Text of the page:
Let’s Encrypt finally released the Wildcard certificate

As the title, Let’s Encrypt finally released the Wildcard (general domain name) certificate after several rounds of jump tickets, the folk called: wild card

Let’s Encrypt is a digital certificate authority launched in the third quarter of 2015 to eliminate the complex process of manually creating and installing certificates in an automated process, and to promote the ubiquity of encrypted connections to Web servers, providing free SSL /TLS for secure websites. certificate. And has been granted root credits from major browser vendors such as Google, Mozilla, and Microsoft.

Let’s Encrypt  Wildcard certificate

The following is the official text of Let’s Encrypt: ACME v2 and Wildcard wildcard certificate officially released

We are pleased to announce the official release of ACMEv2 and Wildcard Certificates! With today’s new features, we are continuing to break the barrier of adopting HTTPS on the Web, making it easier for each website to obtain and manage free SSL certificates.

ACMEv2 is an updated version of our ACME protocol that has passed the IETF standard process, taking into account feedback from industry experts and other organizations that may wish to use the ACME protocol for certificate issuance and management on a certain day.

Wildcard certificates allow you to protect all subdomains of a domain with a single certificate. In some cases, wildcard certificates can make certificate management easier, and we want to address these situations to help bring the Web to 100% HTTPS. For most use cases, we still recommend using non-wildcard certificates.

Wildcard certificates are only available through ACMEv2. In order to use ACMEv2 for wildcard or non-wildcard certificates, you need a client that has been updated to support ACMEv2. Our intention is to convert all users to ACMEv2, although we have not set the enable date for our ACMEv1 API.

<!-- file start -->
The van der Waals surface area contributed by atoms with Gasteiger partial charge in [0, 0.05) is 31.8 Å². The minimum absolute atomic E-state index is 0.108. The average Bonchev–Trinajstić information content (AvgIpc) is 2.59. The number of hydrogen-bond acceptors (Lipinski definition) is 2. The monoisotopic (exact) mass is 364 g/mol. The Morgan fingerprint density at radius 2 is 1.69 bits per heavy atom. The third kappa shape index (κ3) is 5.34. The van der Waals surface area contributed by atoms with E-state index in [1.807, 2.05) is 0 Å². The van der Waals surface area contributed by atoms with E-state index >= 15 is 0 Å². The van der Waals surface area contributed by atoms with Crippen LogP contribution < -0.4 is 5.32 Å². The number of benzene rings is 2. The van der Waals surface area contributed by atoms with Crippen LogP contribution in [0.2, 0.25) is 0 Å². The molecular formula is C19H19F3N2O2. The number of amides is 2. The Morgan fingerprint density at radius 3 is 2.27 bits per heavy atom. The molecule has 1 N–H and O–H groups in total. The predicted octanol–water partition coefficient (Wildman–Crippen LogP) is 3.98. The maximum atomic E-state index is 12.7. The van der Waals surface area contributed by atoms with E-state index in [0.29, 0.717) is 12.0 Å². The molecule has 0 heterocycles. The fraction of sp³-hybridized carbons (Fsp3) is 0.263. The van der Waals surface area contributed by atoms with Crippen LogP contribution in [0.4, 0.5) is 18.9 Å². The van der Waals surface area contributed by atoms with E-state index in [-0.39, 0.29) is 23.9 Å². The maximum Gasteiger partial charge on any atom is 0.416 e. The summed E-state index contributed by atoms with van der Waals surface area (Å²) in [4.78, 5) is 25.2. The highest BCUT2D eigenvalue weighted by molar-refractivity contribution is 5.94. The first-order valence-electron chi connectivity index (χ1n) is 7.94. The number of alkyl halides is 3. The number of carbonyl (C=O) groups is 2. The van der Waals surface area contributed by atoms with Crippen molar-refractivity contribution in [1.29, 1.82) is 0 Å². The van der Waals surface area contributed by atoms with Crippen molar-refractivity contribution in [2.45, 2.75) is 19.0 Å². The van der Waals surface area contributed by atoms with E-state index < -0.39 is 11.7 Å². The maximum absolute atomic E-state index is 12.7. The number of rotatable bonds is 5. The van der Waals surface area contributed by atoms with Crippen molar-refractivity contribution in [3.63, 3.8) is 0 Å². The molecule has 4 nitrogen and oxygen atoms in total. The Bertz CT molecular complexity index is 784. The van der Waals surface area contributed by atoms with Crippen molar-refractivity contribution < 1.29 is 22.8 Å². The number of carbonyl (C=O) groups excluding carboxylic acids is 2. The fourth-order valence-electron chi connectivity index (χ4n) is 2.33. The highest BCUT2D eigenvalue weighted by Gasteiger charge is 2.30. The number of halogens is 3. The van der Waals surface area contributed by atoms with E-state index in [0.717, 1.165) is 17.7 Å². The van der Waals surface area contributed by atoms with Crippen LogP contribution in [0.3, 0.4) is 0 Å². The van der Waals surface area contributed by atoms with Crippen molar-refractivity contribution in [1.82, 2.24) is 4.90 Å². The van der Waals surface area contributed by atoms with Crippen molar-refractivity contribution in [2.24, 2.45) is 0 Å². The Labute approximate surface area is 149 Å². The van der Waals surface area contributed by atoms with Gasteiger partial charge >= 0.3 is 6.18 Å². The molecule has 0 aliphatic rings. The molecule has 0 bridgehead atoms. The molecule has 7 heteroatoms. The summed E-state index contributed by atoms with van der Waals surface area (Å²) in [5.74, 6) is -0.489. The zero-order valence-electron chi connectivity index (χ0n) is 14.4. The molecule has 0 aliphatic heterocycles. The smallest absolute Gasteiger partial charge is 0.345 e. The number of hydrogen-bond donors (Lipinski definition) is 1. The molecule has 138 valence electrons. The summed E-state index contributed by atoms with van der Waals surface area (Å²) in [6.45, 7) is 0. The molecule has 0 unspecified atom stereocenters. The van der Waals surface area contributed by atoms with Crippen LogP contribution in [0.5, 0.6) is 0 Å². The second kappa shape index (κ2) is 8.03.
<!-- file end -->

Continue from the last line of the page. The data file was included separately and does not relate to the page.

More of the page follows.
In addition, the wildcard domain must be verified using the DNS-01 challenge type. This means that you need to modify the DNS TXT record to demonstrate control of the domain to obtain a wildcard certificate.

We are very excited about the prospects of 100% HTTPS Web and we are working hard to achieve this.

Since wild card authentication only supports dns authentication, http authentication is not supported. So please use dns api mode.

sh –issue -d exmaple.com -d *.example.com –dns dns_cf

Acme.sh  supports the native integration of more than 40 dns apis , I believe you must have the one you use.

https://github.com/Neilpang/acme.sh/tree/master/dnsapi

If you don’t have one, you can try our unique dns alias mode:

https://github.com/Neilpang/acme.sh/wiki/DNS-alias-mode

The certificate that Let’s Encrypt actually issued is far less important than its symbolic meaning, which is to greatly reduce the threshold for entry of DV certificates, and thus promote the HTTPS of the entire network.

For the foreseeable future, all websites and applications will use HTTPS encrypted connections and support HTTP 2.0.

Add a Comment

Your email address will not be published. Required fields are marked *

This site uses Akismet to reduce spam. Learn how your comment data is processed.